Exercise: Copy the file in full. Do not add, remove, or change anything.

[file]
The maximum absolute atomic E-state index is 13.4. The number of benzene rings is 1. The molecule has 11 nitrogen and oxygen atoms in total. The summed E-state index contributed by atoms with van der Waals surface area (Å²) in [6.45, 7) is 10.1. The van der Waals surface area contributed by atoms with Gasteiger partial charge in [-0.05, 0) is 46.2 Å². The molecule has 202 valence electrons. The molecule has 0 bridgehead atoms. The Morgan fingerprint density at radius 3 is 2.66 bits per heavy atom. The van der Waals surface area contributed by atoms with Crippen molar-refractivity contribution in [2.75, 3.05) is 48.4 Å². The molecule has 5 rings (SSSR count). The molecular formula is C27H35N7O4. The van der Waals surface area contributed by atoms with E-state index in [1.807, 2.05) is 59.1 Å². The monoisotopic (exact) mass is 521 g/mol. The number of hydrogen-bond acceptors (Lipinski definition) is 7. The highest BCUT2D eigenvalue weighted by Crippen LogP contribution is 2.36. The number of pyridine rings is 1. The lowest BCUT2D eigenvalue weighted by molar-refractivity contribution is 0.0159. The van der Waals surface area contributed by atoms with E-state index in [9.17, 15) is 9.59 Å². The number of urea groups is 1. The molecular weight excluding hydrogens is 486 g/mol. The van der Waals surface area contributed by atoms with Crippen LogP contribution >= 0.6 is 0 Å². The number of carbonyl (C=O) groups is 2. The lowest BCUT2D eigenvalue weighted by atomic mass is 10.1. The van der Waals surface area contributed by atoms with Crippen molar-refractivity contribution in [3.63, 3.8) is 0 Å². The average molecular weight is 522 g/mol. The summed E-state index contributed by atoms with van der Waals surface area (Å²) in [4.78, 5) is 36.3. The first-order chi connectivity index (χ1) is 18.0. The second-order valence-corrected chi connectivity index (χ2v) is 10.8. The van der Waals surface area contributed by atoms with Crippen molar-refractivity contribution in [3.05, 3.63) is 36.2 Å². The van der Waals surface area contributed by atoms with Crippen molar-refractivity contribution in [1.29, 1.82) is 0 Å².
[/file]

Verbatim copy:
The maximum absolute atomic E-state index is 13.4. The number of benzene rings is 1. The molecule has 11 nitrogen and oxygen atoms in total. The summed E-state index contributed by atoms with van der Waals surface area (Å²) in [6.45, 7) is 10.1. The van der Waals surface area contributed by atoms with Gasteiger partial charge in [-0.05, 0) is 46.2 Å². The molecule has 202 valence electrons. The molecule has 0 bridgehead atoms. The Morgan fingerprint density at radius 3 is 2.66 bits per heavy atom. The van der Waals surface area contributed by atoms with Crippen molar-refractivity contribution in [2.75, 3.05) is 48.4 Å². The molecule has 5 rings (SSSR count). The molecular formula is C27H35N7O4. The van der Waals surface area contributed by atoms with E-state index in [1.807, 2.05) is 59.1 Å². The monoisotopic (exact) mass is 521 g/mol. The number of hydrogen-bond acceptors (Lipinski definition) is 7. The highest BCUT2D eigenvalue weighted by Crippen LogP contribution is 2.36. The number of pyridine rings is 1. The lowest BCUT2D eigenvalue weighted by molar-refractivity contribution is 0.0159. The van der Waals surface area contributed by atoms with E-state index in [9.17, 15) is 9.59 Å². The number of urea groups is 1. The molecular weight excluding hydrogens is 486 g/mol. The van der Waals surface area contributed by atoms with Crippen LogP contribution >= 0.6 is 0 Å². The number of carbonyl (C=O) groups is 2. The lowest BCUT2D eigenvalue weighted by atomic mass is 10.1. The van der Waals surface area contributed by atoms with Crippen molar-refractivity contribution in [3.63, 3.8) is 0 Å². The average molecular weight is 522 g/mol. The summed E-state index contributed by atoms with van der Waals surface area (Å²) in [4.78, 5) is 36.3. The first-order chi connectivity index (χ1) is 18.0. The second-order valence-corrected chi connectivity index (χ2v) is 10.8. The van der Waals surface area contributed by atoms with Crippen molar-refractivity contribution in [3.05, 3.63) is 36.2 Å². The van der Waals surface area contributed by atoms with Crippen molar-refractivity contribution in [1.29, 1.82) is 0 Å².